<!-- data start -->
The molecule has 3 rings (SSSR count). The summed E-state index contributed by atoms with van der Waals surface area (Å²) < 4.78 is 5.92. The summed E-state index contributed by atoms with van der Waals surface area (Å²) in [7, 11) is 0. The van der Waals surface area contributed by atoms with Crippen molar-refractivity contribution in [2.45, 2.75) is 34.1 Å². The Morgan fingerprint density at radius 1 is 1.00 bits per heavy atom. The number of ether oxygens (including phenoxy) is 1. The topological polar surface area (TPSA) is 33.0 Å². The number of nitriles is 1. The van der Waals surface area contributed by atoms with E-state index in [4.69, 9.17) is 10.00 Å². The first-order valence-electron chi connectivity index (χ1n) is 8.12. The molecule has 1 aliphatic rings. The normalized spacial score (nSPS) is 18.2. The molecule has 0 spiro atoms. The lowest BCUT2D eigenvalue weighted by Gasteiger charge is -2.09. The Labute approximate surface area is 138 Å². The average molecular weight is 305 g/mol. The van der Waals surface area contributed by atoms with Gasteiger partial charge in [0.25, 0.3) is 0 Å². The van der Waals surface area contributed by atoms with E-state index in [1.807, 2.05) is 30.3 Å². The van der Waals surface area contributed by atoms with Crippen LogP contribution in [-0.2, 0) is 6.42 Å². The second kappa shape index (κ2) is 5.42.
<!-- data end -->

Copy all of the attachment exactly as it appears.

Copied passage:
The molecule has 3 rings (SSSR count). The summed E-state index contributed by atoms with van der Waals surface area (Å²) < 4.78 is 5.92. The summed E-state index contributed by atoms with van der Waals surface area (Å²) in [7, 11) is 0. The van der Waals surface area contributed by atoms with Crippen molar-refractivity contribution in [2.45, 2.75) is 34.1 Å². The Morgan fingerprint density at radius 1 is 1.00 bits per heavy atom. The number of ether oxygens (including phenoxy) is 1. The topological polar surface area (TPSA) is 33.0 Å². The number of nitriles is 1. The van der Waals surface area contributed by atoms with E-state index in [4.69, 9.17) is 10.00 Å². The first-order valence-electron chi connectivity index (χ1n) is 8.12. The molecule has 1 aliphatic rings. The normalized spacial score (nSPS) is 18.2. The molecule has 0 spiro atoms. The lowest BCUT2D eigenvalue weighted by Gasteiger charge is -2.09. The Labute approximate surface area is 138 Å². The average molecular weight is 305 g/mol. The van der Waals surface area contributed by atoms with Gasteiger partial charge in [0.25, 0.3) is 0 Å². The van der Waals surface area contributed by atoms with E-state index in [1.807, 2.05) is 30.3 Å². The van der Waals surface area contributed by atoms with Crippen LogP contribution in [-0.2, 0) is 6.42 Å². The second kappa shape index (κ2) is 5.42.